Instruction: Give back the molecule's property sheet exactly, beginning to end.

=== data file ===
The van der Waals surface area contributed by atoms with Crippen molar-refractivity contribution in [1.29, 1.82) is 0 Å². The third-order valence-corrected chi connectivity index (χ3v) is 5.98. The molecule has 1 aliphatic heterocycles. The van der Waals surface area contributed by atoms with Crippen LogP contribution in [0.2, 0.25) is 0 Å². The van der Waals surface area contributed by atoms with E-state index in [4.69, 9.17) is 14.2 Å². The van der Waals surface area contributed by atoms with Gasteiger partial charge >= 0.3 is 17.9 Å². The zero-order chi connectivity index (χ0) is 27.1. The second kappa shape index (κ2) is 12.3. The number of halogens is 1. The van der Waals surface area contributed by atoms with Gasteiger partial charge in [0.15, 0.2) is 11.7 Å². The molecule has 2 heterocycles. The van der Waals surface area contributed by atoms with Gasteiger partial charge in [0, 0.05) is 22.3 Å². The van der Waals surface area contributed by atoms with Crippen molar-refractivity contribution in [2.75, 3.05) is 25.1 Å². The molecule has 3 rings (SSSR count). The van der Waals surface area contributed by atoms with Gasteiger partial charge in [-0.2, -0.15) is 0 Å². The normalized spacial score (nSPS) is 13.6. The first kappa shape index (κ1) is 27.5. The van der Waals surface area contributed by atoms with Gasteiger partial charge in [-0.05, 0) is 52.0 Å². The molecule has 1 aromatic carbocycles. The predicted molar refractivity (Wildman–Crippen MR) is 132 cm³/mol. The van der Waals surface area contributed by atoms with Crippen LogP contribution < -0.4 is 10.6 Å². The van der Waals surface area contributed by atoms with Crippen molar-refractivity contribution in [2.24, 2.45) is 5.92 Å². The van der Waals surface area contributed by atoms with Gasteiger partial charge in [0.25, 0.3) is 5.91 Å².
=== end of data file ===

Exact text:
The van der Waals surface area contributed by atoms with Crippen molar-refractivity contribution in [1.29, 1.82) is 0 Å². The third-order valence-corrected chi connectivity index (χ3v) is 5.98. The molecule has 1 aliphatic heterocycles. The van der Waals surface area contributed by atoms with Crippen LogP contribution in [0.2, 0.25) is 0 Å². The van der Waals surface area contributed by atoms with E-state index in [4.69, 9.17) is 14.2 Å². The van der Waals surface area contributed by atoms with Gasteiger partial charge >= 0.3 is 17.9 Å². The zero-order chi connectivity index (χ0) is 27.1. The second kappa shape index (κ2) is 12.3. The number of halogens is 1. The van der Waals surface area contributed by atoms with Gasteiger partial charge in [0.15, 0.2) is 11.7 Å². The molecule has 2 heterocycles. The van der Waals surface area contributed by atoms with Gasteiger partial charge in [0, 0.05) is 22.3 Å². The van der Waals surface area contributed by atoms with Crippen molar-refractivity contribution in [2.75, 3.05) is 25.1 Å². The molecule has 3 rings (SSSR count). The van der Waals surface area contributed by atoms with Gasteiger partial charge in [-0.2, -0.15) is 0 Å². The normalized spacial score (nSPS) is 13.6. The first kappa shape index (κ1) is 27.5. The van der Waals surface area contributed by atoms with Gasteiger partial charge in [-0.05, 0) is 52.0 Å². The molecule has 1 aromatic carbocycles. The predicted molar refractivity (Wildman–Crippen MR) is 132 cm³/mol. The van der Waals surface area contributed by atoms with Crippen LogP contribution < -0.4 is 10.6 Å². The van der Waals surface area contributed by atoms with Crippen molar-refractivity contribution in [2.24, 2.45) is 5.92 Å². The van der Waals surface area contributed by atoms with Gasteiger partial charge in [0.25, 0.3) is 5.91 Å².